At the Gregg Stracks Leadership Summit this September, PCP chapter leaders from around the country learned some of the skills needed to mobilize for better primary care training on their campuses. Among those skills, students learned to tell the story of why they were drawn to primary care, also known as The Story of Self. Here, Daniel Kim, a summit participant, shares his story.
By Daniel Kim
I like to solve problems. The engineer in me loves a challenge as well as the creative process of finding solutions. I also care a lot about people, particularly the suffering, the impoverished, and the vulnerable of this world. My faith commands me to “seek justice, encourage the oppressed. Defend the cause of the fatherless, plead the case of the widow.”
These two things led me to medicine. I saw that there were grand challenges in health care, both in the molecular puzzles that held the key to treatments and in the health disparities between those with resources and those without – the oppressed, the fatherless, the widows.
Initially interested in global health, I soon came to see that there were important problems to solve in our own medical system. The disparities in health services showed two Americas: one America has the means to achieve the best outcomes medicine can offer; the other offers health services and outcomes comparable to those of a developing country. I began to wonder. Was it a lack of technology? Was it a lack of money? Was it negligence on the part doctors?
I began to read what I could about American health care. I took classes on health policy and the culture of Western medicine. I learned of the peculiarities of the public-private system and slowly navigated the payer-patient-provider triangle. I began to understand the curious incentives of American health care – which pushed well-meaning doctors to procedures over preventive medicine or lifestyle interventions – and the structural barriers to change for the better. I discovered that it was neither lack of technology nor of money. The structure of the health care system and the culture of American medicine were what stood in the way of improvement.
During college, I shadowed a general internist who served an impoverished population. One of her patients, whom I’ll call Rosa, couldn’t afford the medication she needed. The internist spent a few minutes trying to convince Rosa of the importance of these medications, but Rosa simply could not pay. Back at her office, the internist mentioned to me privately that this was an unfortunate, but common, problem. I didn’t see much emotion or consternation over the predicament. Her lack of emotion might have come across as unfeeling, but to me it spoke to a weariness borne of many years of serving this population and seeing little change from the community or the medical establishment in making care more effective and accessible. This picture, of a deep-seated inertia, affected and disturbed me.
Entering medical school, I had not yet reconciled my interests in the molecular and in the human. I learned the science of medicine, and marveled at the wonders of the human body. I also learned the humanism of medicine, along with health policy and population health, and understood that many problems could not be solved with science, but with conversations and patient education and behavior change. To my dismay, I also saw that well-intentioned medical professionals could cause harm, unknowingly, because the health care system does not align their best interests with those of their patients. I began to wonder, could I unwittingly become part of the problem?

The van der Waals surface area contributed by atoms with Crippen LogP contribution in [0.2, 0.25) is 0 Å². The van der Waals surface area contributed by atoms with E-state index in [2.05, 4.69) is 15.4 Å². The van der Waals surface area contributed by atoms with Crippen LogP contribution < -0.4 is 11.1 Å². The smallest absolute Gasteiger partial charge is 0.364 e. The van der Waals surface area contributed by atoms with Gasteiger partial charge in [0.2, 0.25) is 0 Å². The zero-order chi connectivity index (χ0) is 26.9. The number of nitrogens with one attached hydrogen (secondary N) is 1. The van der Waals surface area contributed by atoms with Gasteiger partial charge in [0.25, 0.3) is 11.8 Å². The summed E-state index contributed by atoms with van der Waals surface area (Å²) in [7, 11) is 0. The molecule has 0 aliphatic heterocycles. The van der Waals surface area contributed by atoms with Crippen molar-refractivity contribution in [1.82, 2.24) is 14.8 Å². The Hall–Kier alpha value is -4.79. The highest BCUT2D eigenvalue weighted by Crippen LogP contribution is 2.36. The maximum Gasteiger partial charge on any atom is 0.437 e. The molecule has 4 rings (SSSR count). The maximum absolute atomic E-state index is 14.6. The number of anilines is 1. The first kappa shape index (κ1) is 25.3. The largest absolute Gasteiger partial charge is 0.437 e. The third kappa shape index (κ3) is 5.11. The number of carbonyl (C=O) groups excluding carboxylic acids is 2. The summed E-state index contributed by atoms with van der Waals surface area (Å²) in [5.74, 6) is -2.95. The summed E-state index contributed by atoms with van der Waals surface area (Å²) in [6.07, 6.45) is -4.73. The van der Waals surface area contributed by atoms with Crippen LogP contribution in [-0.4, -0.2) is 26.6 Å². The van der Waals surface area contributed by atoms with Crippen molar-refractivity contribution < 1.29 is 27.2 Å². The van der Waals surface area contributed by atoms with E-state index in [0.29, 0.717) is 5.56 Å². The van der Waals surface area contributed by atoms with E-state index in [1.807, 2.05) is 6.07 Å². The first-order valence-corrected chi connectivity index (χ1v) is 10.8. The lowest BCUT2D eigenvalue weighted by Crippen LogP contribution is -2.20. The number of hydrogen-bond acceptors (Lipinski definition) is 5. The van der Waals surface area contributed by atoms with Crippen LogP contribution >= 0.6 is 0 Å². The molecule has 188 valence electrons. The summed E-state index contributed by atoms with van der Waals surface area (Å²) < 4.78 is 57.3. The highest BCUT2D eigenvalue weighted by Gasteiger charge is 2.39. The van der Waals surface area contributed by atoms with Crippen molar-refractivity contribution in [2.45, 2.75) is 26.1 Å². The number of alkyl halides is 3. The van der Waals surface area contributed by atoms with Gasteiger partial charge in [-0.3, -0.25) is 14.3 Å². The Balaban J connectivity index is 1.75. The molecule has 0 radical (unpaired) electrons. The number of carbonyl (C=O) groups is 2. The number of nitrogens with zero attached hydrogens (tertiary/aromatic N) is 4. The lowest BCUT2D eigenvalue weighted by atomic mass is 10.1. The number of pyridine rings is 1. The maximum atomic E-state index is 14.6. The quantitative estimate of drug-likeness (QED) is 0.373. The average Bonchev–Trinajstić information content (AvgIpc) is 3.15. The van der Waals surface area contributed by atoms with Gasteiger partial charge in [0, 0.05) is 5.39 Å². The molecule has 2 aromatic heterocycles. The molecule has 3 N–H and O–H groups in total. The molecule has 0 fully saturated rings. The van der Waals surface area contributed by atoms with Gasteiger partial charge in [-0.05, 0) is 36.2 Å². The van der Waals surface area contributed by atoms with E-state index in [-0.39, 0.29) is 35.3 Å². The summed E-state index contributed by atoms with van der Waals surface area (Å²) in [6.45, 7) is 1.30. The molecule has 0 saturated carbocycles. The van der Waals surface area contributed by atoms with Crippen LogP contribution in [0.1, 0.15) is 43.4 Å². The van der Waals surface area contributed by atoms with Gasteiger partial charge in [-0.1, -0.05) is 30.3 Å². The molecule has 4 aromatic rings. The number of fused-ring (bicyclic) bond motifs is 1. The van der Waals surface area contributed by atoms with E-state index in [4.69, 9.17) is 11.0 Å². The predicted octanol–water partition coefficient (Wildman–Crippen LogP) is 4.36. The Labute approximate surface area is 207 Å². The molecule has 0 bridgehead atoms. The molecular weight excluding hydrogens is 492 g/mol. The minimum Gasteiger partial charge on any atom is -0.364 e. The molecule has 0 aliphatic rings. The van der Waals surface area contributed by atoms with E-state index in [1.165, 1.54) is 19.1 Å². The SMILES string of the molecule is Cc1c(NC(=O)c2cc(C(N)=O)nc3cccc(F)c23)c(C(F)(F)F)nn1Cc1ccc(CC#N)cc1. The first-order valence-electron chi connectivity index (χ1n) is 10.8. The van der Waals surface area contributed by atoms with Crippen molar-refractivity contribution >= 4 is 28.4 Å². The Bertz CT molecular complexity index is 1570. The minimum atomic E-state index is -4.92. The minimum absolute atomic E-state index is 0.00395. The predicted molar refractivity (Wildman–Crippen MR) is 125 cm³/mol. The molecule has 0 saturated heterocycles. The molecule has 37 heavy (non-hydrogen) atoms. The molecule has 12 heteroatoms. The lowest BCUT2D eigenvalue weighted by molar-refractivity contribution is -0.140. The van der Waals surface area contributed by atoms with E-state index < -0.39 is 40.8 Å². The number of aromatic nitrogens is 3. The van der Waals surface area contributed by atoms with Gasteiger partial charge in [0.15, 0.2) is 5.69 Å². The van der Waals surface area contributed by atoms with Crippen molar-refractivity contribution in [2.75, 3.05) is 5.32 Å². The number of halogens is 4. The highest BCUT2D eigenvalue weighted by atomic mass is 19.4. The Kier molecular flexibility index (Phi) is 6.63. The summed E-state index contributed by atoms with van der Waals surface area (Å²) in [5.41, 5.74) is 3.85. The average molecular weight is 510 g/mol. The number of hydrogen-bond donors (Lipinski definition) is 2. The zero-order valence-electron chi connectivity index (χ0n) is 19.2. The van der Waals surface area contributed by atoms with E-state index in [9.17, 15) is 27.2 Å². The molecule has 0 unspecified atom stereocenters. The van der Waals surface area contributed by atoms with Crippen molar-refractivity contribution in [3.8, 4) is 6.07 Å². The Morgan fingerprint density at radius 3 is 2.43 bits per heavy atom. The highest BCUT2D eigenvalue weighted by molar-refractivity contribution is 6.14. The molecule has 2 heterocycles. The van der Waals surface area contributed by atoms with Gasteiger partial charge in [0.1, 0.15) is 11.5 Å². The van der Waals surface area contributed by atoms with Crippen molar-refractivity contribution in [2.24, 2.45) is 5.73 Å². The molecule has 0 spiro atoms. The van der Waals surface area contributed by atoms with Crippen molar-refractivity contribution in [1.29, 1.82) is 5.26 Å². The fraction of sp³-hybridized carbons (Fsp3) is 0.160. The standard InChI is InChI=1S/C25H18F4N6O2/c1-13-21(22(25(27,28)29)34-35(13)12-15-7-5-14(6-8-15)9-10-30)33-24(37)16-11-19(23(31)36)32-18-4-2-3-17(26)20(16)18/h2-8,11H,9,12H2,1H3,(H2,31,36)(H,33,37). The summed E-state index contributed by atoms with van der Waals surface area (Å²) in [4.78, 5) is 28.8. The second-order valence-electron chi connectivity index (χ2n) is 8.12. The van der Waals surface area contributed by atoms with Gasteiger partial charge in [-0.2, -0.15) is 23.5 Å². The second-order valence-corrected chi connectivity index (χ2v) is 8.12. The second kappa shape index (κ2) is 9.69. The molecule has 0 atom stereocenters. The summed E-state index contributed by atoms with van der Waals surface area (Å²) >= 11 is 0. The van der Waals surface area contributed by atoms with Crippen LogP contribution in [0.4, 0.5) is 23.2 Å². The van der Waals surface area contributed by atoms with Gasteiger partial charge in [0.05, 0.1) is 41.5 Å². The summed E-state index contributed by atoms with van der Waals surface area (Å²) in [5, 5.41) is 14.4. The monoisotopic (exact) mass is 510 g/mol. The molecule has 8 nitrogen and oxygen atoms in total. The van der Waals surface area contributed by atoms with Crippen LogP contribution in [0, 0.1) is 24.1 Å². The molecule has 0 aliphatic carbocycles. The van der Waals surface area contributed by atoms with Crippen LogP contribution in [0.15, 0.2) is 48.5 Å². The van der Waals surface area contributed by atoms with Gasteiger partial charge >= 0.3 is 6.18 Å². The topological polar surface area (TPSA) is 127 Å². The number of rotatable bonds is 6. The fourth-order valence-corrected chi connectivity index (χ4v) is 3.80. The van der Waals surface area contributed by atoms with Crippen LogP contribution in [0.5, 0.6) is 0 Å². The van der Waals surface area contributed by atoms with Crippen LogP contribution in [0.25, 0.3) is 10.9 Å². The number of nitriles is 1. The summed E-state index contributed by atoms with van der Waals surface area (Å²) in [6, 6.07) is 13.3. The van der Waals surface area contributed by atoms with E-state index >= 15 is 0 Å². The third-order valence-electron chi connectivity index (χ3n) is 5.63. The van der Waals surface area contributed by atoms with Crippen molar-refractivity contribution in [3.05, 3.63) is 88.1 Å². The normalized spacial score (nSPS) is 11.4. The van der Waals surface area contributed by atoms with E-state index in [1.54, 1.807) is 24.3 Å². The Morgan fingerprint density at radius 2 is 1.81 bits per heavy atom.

That was when I fell into our school’s chapter of Primary Care Progress. I met people who were wrestling with the same concerns. I realized that scientific inquiry is not at odds with social justice but is crucial to good care, particularly when it is tempered and strengthened by compassion and patient engagement. My scientific skills could be harnessed to bring rigor and understanding to the problems of preventive medicine and primary care in America. Scientific innovation needs to be brought in equal measure to what we do in our general clinics and in the health care system as a whole.
So I began to see hope. I began to see a future where innovation in health care was closely linked to innovative community engagement and primary care practices. I began to believe that primary care could be exciting, and a place where the great passion of medical professionals could meet the world’s great need. And so I ended up at the Gregg Stacks Leadership Summit, where Primary Care Progress chapter leaders learned to mobilize on their campuses to affect change in primary care, and I have been encouraged in continuing to question and challenge and disrupt the “right” thinking in medicine. Since then, I have been involved in a design and innovation class at the business school at Stanford, where we are looking at new ways to tackle obesity and diabetes in under-served populations. Combining thinking from the design school and strategy from the business school, we hope to be creative in our approach to these intransigent problems.
I still like to solve problems. The current state of American health care is one of the biggest problems facing our nation today, and I intend to be part of the solution.
Daniel Kim is a second-year MD/PhD candidate at Stanford University School of Medicine. He graduated from MIT with a degree in Electrical Engineering and Computer Science. He is interested in chronic conditions and optimizing the role of health care for patients with such conditions.